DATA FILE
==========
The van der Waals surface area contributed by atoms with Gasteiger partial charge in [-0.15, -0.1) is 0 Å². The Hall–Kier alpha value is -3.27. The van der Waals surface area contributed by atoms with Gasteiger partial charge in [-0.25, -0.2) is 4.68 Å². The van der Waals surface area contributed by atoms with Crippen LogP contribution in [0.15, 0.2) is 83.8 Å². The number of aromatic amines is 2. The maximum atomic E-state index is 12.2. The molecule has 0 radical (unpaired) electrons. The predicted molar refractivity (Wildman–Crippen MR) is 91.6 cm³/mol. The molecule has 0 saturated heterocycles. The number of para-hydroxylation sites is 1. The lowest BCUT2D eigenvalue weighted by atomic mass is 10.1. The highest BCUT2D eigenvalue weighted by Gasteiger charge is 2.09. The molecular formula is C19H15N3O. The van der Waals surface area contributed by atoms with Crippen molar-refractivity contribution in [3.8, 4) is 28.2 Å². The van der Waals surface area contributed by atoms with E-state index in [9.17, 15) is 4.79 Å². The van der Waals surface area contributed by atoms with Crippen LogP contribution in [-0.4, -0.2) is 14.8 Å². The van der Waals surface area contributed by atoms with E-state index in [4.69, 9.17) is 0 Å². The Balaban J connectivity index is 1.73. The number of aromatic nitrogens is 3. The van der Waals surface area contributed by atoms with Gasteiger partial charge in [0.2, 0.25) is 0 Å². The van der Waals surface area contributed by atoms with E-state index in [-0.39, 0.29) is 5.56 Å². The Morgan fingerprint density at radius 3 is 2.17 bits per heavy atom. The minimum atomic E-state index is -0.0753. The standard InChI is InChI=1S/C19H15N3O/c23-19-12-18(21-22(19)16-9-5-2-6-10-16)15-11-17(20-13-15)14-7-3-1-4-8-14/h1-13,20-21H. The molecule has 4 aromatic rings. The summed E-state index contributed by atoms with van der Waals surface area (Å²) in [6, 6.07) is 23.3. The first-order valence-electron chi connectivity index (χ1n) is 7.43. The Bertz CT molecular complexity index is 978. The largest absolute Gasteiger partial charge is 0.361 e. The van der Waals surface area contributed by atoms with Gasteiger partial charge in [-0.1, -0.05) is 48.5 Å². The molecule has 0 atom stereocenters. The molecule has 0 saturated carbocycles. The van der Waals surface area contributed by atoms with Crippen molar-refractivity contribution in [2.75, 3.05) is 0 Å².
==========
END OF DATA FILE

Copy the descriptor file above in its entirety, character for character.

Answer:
The van der Waals surface area contributed by atoms with Gasteiger partial charge in [-0.15, -0.1) is 0 Å². The Hall–Kier alpha value is -3.27. The van der Waals surface area contributed by atoms with Gasteiger partial charge in [-0.25, -0.2) is 4.68 Å². The van der Waals surface area contributed by atoms with Crippen LogP contribution in [0.15, 0.2) is 83.8 Å². The number of aromatic amines is 2. The maximum atomic E-state index is 12.2. The molecule has 0 radical (unpaired) electrons. The predicted molar refractivity (Wildman–Crippen MR) is 91.6 cm³/mol. The molecule has 0 saturated heterocycles. The number of para-hydroxylation sites is 1. The lowest BCUT2D eigenvalue weighted by atomic mass is 10.1. The highest BCUT2D eigenvalue weighted by Gasteiger charge is 2.09. The molecular formula is C19H15N3O. The van der Waals surface area contributed by atoms with Crippen molar-refractivity contribution in [3.8, 4) is 28.2 Å². The van der Waals surface area contributed by atoms with E-state index in [9.17, 15) is 4.79 Å². The van der Waals surface area contributed by atoms with Crippen LogP contribution in [-0.4, -0.2) is 14.8 Å². The van der Waals surface area contributed by atoms with E-state index in [4.69, 9.17) is 0 Å². The Balaban J connectivity index is 1.73. The number of aromatic nitrogens is 3. The van der Waals surface area contributed by atoms with Gasteiger partial charge in [0.2, 0.25) is 0 Å². The van der Waals surface area contributed by atoms with E-state index in [-0.39, 0.29) is 5.56 Å². The Morgan fingerprint density at radius 3 is 2.17 bits per heavy atom. The minimum atomic E-state index is -0.0753. The standard InChI is InChI=1S/C19H15N3O/c23-19-12-18(21-22(19)16-9-5-2-6-10-16)15-11-17(20-13-15)14-7-3-1-4-8-14/h1-13,20-21H. The molecule has 4 aromatic rings. The summed E-state index contributed by atoms with van der Waals surface area (Å²) in [6, 6.07) is 23.3. The first-order valence-electron chi connectivity index (χ1n) is 7.43. The Bertz CT molecular complexity index is 978. The largest absolute Gasteiger partial charge is 0.361 e. The van der Waals surface area contributed by atoms with Gasteiger partial charge in [-0.1, -0.05) is 48.5 Å². The molecule has 0 atom stereocenters. The molecule has 0 saturated carbocycles. The van der Waals surface area contributed by atoms with Crippen molar-refractivity contribution in [2.75, 3.05) is 0 Å².